The Full Wiki

More info on 31 March Incident

31 March Incident: Wikis

Advertisements
  
  

Note: Many of our articles have direct quotes from sources you can cite, within the Wikipedia article! This article doesn't yet, but we're working on it! See more info or our list of citable articles.

Did you know ...


More interesting facts on 31 March Incident

Include this on your site/blog:

Encyclopedia

From Wikipedia, the free encyclopedia

The 31 March Incident[notes 1] (Turkish: 31 Mart Vakas─▒) was a 1909 rebellion of reactionaries in ─░stanbul toward the Countercoup (1909), who attempted to put an end to the nascent Second Constitutional Era in the Ottoman Empire and to the newly established influence of the Committee of Union and Progress, in order to re-affirm the position of the Sultan Abdulhamid II as absolute monarch.

The incident was a milestone in the Turkish military's encroaching on the political sphere.[1]

Contents

Event

Event 1 Revolution Young Turk Revolution
Event 2 Counter-coup Countercoup (1909)
Event 3 Counter Revolution 31 March Incident

The counter-coup, led by a certain Dervish Vahdeti, reigned supreme in ─░stanbul for a few days. It was put down by Hareket Ordusu (The Army of Action) constituted in urgence with troops stationed in the Balkans and which rapidly departed from Selanik. Among the officers who entered the capital was a young captain named Mustafa Kemal.[1]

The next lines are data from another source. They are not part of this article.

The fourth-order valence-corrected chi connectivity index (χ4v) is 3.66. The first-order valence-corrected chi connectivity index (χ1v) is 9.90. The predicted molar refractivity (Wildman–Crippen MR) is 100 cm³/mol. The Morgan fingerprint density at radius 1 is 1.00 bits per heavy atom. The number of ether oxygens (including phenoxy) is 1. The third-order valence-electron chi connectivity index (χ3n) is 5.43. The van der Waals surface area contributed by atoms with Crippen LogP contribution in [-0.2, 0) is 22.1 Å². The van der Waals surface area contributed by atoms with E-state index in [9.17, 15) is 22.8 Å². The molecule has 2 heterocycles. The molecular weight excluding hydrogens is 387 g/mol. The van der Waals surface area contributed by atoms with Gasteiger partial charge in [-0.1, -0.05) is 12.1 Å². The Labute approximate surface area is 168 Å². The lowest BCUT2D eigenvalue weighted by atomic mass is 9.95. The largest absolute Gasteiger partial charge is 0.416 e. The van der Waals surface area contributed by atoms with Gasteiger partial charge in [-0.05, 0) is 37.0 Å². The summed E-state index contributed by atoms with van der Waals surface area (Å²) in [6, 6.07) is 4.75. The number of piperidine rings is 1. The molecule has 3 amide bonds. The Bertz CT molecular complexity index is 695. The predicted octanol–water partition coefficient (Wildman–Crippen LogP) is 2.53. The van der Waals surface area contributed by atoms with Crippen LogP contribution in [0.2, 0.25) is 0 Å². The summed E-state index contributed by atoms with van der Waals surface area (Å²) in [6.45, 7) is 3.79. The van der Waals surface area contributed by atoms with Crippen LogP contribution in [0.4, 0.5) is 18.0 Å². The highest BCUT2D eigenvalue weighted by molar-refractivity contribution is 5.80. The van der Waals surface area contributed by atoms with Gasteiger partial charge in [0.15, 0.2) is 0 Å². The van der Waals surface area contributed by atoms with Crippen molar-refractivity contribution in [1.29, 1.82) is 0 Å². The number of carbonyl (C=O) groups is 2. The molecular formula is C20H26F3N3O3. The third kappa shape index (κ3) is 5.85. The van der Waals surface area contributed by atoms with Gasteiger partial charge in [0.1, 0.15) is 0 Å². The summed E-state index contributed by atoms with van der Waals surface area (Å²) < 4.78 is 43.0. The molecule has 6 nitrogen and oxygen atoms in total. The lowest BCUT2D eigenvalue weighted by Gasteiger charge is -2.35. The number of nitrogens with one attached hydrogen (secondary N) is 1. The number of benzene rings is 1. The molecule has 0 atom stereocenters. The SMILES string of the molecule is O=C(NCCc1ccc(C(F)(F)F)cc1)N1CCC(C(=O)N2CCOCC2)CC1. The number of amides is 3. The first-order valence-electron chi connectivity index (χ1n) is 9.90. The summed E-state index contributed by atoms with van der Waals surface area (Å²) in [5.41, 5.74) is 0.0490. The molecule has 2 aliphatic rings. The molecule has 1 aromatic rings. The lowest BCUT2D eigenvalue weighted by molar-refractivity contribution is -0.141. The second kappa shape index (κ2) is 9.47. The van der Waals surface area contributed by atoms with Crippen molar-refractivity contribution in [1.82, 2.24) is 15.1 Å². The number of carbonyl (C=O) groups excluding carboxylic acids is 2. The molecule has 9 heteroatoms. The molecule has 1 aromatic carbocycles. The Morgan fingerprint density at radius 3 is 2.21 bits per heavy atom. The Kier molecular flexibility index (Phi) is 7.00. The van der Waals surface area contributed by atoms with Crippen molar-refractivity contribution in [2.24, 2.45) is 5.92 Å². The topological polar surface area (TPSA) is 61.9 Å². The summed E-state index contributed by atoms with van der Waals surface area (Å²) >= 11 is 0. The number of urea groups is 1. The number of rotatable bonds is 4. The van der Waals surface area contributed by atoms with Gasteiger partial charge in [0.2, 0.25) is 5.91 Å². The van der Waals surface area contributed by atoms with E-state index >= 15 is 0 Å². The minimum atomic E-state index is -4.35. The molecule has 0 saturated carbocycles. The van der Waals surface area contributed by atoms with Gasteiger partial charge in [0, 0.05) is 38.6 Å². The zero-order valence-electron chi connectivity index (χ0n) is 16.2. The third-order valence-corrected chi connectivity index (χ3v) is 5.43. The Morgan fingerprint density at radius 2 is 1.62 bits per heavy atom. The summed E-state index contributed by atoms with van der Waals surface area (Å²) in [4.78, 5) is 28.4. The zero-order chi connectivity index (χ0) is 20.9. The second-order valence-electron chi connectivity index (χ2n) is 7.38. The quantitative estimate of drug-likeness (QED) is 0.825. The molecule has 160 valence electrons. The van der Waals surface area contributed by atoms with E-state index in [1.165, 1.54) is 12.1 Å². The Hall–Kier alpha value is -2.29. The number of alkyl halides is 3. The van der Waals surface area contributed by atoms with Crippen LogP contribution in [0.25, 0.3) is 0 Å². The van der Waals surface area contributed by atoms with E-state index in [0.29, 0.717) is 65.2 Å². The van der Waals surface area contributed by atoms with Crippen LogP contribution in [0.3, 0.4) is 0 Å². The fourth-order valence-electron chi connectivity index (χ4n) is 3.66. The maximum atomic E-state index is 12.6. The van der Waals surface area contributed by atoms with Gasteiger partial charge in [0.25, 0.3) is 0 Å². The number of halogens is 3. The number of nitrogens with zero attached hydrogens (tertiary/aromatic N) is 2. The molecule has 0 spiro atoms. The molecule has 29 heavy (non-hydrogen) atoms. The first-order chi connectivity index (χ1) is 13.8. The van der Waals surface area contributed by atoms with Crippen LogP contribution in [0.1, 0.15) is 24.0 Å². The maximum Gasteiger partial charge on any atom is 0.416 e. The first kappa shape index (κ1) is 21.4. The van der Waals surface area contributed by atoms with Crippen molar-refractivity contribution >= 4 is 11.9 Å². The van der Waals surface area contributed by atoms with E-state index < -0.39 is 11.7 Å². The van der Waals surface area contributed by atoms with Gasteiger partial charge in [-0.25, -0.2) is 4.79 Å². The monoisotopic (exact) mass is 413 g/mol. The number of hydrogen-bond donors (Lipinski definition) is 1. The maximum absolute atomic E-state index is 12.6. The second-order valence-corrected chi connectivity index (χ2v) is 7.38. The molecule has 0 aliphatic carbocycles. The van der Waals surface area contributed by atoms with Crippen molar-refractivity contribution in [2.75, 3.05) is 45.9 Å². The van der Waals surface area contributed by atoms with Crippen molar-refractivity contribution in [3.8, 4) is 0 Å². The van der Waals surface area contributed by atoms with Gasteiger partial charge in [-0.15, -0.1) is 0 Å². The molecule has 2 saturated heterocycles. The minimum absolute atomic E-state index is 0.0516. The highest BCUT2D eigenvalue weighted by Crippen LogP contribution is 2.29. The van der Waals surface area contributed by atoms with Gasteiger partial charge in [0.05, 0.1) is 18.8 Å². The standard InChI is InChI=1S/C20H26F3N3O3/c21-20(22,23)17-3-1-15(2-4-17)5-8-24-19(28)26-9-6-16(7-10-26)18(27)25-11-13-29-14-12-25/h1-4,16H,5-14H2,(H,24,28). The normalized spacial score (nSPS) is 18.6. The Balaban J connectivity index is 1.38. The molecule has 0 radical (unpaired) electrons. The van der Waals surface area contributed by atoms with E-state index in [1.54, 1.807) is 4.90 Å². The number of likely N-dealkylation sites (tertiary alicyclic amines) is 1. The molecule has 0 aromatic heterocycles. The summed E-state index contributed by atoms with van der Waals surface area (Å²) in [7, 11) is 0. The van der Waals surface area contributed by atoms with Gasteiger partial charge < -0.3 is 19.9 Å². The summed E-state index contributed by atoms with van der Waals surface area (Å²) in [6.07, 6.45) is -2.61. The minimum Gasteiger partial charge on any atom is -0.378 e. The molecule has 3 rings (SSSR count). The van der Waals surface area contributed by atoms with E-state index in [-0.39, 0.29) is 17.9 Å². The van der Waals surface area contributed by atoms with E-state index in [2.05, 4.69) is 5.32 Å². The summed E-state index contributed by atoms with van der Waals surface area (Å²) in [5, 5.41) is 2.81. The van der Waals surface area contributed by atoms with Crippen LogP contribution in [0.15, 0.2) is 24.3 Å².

A few weeks after the re-establishment of order, sultan Abdulhamid II himself was deposed and sent to exile in Selanik, and replaced by his brother Mehmed V Re┼čad.

Effects

It has been suggested that the counter-coup against Countercoup (1909) constituted a breakdown between Britain's relations with Ottoman Empire marking the end of the one year old co-operation. Countercoup (1909) was also believed that it had unlimited British support behind it.

The incident led to a change of grand vizier, and Ahmed Tevfik Pasha assumed the position. He was the last grand vizier of the Ottoman Empire.

Memorial

In memorial of the 74 soldiers killed in action during this event, the Monument of Liberty (Ottoman Turkish: Abide-i H├╝rriyet) was erected 1911 in ┼×i┼čli district of Istanbul.

Footnotes

  1. ^ The incidents actually started not on 31 March 1909 despite its name, but on 13 April 1909, that day corresponding to 31 March 1325 in the Rumi calendar in use at the time in Turkey for official timekeeping.

References

  1. ^ a b Bardakci, Murat (2007-04-16). "Askerin siyasete yerle┼čmesi 31 Mart isyan─▒yla ba┼člad─▒" (in Turkish). Sabah. http://arsiv.sabah.com.tr/2007/04/16/haber,277FF98A4D72490280439AB4F2A5A2F1.html. Retrieved 2008-12-28. 
  • ┼×eriat├ž─▒ bir ayaklanma (A fundamentalist uprising) by Sina Ak┼čin with particular emphasis on British involvement.
Advertisements

Advertisements






Got something to say? Make a comment.
Your name
Your email address
Message